Why This Book Caused A Very English Outcry

Reading & Writing

Molesworth

First a bit of an explanation: Because I was born in 1953 I was a New Elizabethan, ie. born in the year of QEII’s coronation. My dates, therefore, match her reign, and I therefore have a fondness for Queen Elizabeth, despite only having ever seen her at the pictures. I mean she was at the pictures; I attended the Royal Command Performance one year. The New Elizabethans were quite a thing for a while, and much was expected of them.

At this point, the wonderfully rococo, spidery artist Ronald Searle teamed up with the writer Geoffrey Willans to produce a story about New Elizabethans. Searle had already drawn the St Trinians’ girls, of course, but this was something new.

Willans’ collaboration with the artist was to propel him into the blazer pocket of every British schoolboy. Nigel Molesworth, the Curse of St Custard’s, rocketed to fame in four lunatic children’s (or what we’d now call YA) books, starting with Down With Skool! With chapters on how to avoid lessons and how to torture parents, it caused instant outrage because of its deliberately awful spelling, much of which is phonetic and very funny. It was soon regarded as a bad example to set before children. Naturally, this cemented its success. St Custard’s is ruled with an iron fist by Headmaster Grimes (BA, Stoke-On-Trent), who is constantly in search of dosh to supplement his income and has a part-time business running a whelk stall. Other masters include Sigismund Arbuthnot, the mad maths master. The skool was ‘built by a madman in 1836’.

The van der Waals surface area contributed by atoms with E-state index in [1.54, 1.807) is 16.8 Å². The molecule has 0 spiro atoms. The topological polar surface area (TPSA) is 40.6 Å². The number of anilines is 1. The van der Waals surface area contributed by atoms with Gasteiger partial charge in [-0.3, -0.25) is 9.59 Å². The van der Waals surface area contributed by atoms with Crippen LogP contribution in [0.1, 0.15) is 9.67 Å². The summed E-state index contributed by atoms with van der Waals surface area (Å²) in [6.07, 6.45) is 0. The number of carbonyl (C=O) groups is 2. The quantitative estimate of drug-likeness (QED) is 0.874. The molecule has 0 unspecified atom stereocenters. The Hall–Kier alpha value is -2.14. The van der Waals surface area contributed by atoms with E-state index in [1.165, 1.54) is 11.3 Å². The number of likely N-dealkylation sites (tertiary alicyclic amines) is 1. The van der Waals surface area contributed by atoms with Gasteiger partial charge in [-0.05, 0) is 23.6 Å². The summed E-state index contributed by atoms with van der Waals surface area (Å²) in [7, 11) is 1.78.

The second diary, How To Be Topp, scales the heights of the surreal. A new term begins; ‘No more dolies of William the bear to cuddle and hug, no more fairy stories at nanny’s knee it is all aboard the fairy bus for the dungeons’. New boy Eustace is trussed to a chair and gagged with socks. His mother rings up and is reassured. ‘Eustace mater ring off very relieved cheers cheers and telephone all the other lades about it. An owl hoot and Eustace is insensible. St Custards hav begun another term.’ The roster of pupils includes the ghastly Fotherington-Thomas, ‘skipping like a girlie’ and ‘uterly wet’, and Grabber, ‘skool captane and winer of the mrs joyful prize for rafia work’. The peculiar cadences of academic lassitude are perfectly nailed, so that a recital of ‘The Burial Of Sir John Moore At Corunna’ becomes a bored litany trotted out by an ADD-afflicted child;

‘Notadrumwasheardnotafuneralnote shut up peason larffing as his corse as his corse what is a corse sir? gosh is it to the rampart we carried’.

Two more volumes followed; ‘Whizz For Atomms’ and ‘Back In The Jug Agane’. The charming crime author Simon Brett attempted to keep this going in the 1980s by writing a pair of rather trying sequels about Nigel in middle age.

There’s currently a plan to animate the books by a wonderful artist at Uli Meyer Studios who has brought the St Trinians’ drawings to life. That labour of love stalled, (and I’m guessing here, but it seems likely to me) because Ealing Studios now hold the rights to the characters. Searle was animated before, not terribly well, but it’s still a rather charming film that uses songs by Gilbert & Sullivan (who had then just come out of copyright) called ‘Dick Deadeye’. It’s totally unavailable anywhere in the world, as far as I can see, but it’s on YouTube in a terrible copy. There’s an album and a book, too.